Divisive effects of formal schooling

As formal school education is taken increasingly seriously, young people are being removed both from gainful employment and from the home. The shift in values derived from increased exposure to education produces acute conflicts between the young and their parents. For example, sometimes the young people in rural communities feel they are entitled to as much leisure time as those in more urban areas, yet when they come home from school they are expected to do a number of household chores; and as the conflict increases, the means of discipline demand more attention - old-style school discipline may have been harsh or physically harmful. The result is that, while providing up-to-date education for its young people, communities lack local social forms for involving them in community areas broader than formal schooling. Communities waver between upholding old expectations and rapidly advancing into a modern style. The combination of a vacillating set of social expectations and the young person's feeling of being stifled by generational differences contributes to many young people leaving home for additional training or employment. Unless this trend is curbed the future development of local communities will be deprived of vigour and vision.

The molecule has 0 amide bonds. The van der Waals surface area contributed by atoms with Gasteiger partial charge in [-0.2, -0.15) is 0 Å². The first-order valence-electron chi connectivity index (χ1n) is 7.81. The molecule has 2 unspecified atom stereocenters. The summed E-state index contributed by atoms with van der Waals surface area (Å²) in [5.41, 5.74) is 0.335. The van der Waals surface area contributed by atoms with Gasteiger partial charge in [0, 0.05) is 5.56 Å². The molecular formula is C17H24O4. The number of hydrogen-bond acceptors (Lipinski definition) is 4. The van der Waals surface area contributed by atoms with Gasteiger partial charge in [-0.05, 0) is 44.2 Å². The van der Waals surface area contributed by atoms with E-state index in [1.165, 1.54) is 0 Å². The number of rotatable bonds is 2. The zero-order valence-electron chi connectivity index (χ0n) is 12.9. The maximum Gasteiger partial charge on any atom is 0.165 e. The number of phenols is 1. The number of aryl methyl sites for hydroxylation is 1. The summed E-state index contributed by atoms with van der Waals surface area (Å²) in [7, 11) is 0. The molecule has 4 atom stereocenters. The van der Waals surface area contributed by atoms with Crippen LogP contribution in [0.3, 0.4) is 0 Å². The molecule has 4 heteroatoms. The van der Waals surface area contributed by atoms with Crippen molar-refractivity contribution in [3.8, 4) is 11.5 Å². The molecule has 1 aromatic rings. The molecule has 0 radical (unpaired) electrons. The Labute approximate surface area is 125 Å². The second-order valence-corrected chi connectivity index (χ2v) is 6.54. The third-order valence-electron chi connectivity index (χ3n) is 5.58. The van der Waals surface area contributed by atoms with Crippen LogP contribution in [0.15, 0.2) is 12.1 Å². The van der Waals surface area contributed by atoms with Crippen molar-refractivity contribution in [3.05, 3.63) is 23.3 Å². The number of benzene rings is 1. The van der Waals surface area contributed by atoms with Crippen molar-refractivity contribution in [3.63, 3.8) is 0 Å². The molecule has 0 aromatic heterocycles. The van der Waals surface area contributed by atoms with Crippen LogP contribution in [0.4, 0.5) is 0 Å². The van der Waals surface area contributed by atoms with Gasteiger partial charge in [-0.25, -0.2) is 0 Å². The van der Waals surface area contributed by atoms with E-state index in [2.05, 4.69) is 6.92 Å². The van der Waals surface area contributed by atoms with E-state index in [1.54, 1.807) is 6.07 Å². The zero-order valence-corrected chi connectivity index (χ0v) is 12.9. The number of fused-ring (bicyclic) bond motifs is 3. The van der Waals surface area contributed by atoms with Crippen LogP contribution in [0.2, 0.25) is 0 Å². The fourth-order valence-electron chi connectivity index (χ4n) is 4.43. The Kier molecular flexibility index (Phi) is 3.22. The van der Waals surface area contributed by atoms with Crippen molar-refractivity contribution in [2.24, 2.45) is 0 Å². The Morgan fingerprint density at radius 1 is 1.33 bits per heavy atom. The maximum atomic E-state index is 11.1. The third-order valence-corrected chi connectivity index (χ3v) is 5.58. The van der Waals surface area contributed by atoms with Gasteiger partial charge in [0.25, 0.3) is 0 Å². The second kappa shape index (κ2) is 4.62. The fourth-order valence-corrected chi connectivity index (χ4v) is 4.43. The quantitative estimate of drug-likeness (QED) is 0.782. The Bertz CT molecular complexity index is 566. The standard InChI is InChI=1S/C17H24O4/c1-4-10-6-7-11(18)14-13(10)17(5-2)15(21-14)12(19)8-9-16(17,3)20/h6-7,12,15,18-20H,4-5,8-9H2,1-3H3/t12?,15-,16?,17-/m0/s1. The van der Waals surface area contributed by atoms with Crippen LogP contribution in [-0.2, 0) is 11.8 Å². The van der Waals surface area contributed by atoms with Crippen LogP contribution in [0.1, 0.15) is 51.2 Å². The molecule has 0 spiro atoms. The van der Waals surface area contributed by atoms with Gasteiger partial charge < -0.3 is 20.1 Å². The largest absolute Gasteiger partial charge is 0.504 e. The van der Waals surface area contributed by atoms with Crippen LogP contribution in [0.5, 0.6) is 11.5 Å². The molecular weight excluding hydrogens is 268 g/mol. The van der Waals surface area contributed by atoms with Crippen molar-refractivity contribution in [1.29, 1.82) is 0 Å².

(F) Fuzzy exceptional problems